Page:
You might be redirected to a login page that looks a lot like the real thing. You’ll enter your username and password—a big mistake. But even if you don’t type in your password, that doesn’t mean you shouldn’t value other details.
So ask yourself: why would they need your social security number? Why does it ask for your date of birth? What information does the company it’s purporting to be from already have about you? Consider what details a genuine competition actually needs.
Simply “liking” a page on Facebook can be dangerous. “Like” farming scams encourage you to share posts to win gift cards and other free goodies. These are popular Black Friday and Christmas scams.
You risk your usernames, financial information, and other personal data stored in associated apps like WhatsApp and Instagram.
5. Is the Message Personalized?
It’s lovely that your aunt and uncle have sent you a message about winning a gift card by simply clicking on a link or retweeting a post.
Now that you come to think of it, though… why don’t they talk like normal human beings?
Cybercriminals use impersonal messages to perpetuate a scam because it’d be a bit too strange if they addressed them all to “Chris” or “Emma”. It’s also a tell-tale sign that it’s not really from someone you care about.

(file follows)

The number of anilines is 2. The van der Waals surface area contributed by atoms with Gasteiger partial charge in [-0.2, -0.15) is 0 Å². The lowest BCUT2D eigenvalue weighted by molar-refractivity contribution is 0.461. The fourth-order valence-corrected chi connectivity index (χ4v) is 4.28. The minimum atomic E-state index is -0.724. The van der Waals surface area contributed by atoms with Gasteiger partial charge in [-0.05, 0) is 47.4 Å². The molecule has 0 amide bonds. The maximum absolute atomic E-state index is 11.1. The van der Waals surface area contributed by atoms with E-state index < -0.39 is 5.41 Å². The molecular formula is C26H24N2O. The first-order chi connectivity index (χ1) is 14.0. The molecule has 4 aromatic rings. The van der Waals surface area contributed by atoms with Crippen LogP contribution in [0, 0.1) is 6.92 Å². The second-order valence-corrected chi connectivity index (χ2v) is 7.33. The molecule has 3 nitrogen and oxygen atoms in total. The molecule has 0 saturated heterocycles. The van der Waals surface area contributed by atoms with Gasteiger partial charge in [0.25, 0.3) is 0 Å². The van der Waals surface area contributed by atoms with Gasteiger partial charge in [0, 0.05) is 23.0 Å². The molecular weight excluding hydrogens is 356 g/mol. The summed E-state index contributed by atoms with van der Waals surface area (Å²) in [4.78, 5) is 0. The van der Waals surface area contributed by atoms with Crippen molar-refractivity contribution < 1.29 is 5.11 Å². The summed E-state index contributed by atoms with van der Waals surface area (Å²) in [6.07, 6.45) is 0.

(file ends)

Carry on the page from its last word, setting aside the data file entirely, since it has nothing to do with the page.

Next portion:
Some scams will be directly aimed at you, using your email address and username to appear personal. But you should still recognize when a relative isn’t using their normal syntax. If you read it and something doesn’t feel right, trust your instincts.
6. Do You Know of Any Previous Winners?
The answer is, once more, “no”. It’s incredibly unlikely that your family or friends have won a free gift card via social media. When have you ever known a genuine claim?
Occasionally, companies do offer free gifts including cards, so you can’t immediately discount them. There should still be lists of winners, though.
@LazarBeamYT I got an email that said he would have an "100$" giftcard giveaway , the email adress and the link are both very suspicious tho. Do not click on this link or put in any of your personal information. Be carefull. This is a scam. #lazarbeam #hot #scam #email pic.twitter.com/Rkm61t9fin
— Ravendave (@Rvaendave24) December 6, 2018
When MakeUseOf runs competitions, we publish the names of the winners as proof that they’re authentic. Other sites should do the same. If they can’t prove that visitors benefited from a giveaway, why should you trust them?
There is a difference between genuine winners and the type of comments you’ll find on social media though. You’ll notice fake accounts saying things like, “THANK YOU, WALMART!!! I WON $500 AND HELPED ME PAY FOR XMAS!” Yes, they’ll likely be in all capital letters and use poor grammar.
Fraudsters post these in an attempt to verify their scam; instead, they’re a sign it’s fake.
That’s not to say you should ignore Twitter and other social networks. Plenty of feeds highlight scams to alert their followers. Never underestimate disgruntled tweets.
7. Does It Sound Too Good to Be True?
Here’s one last tip which should apply to everything you do online: ask yourself whether something is too good to be true. If you’ve got doubts, listen to your gut.
Do not click on links in emails. Stay skeptical when you visit Facebook and Twitter.
Gift card scams are particularly popular right now, partly because they’re harder to trace than fraud involving credit cards. That’s why cybercriminals are tricking people into purchasing iTunes cards.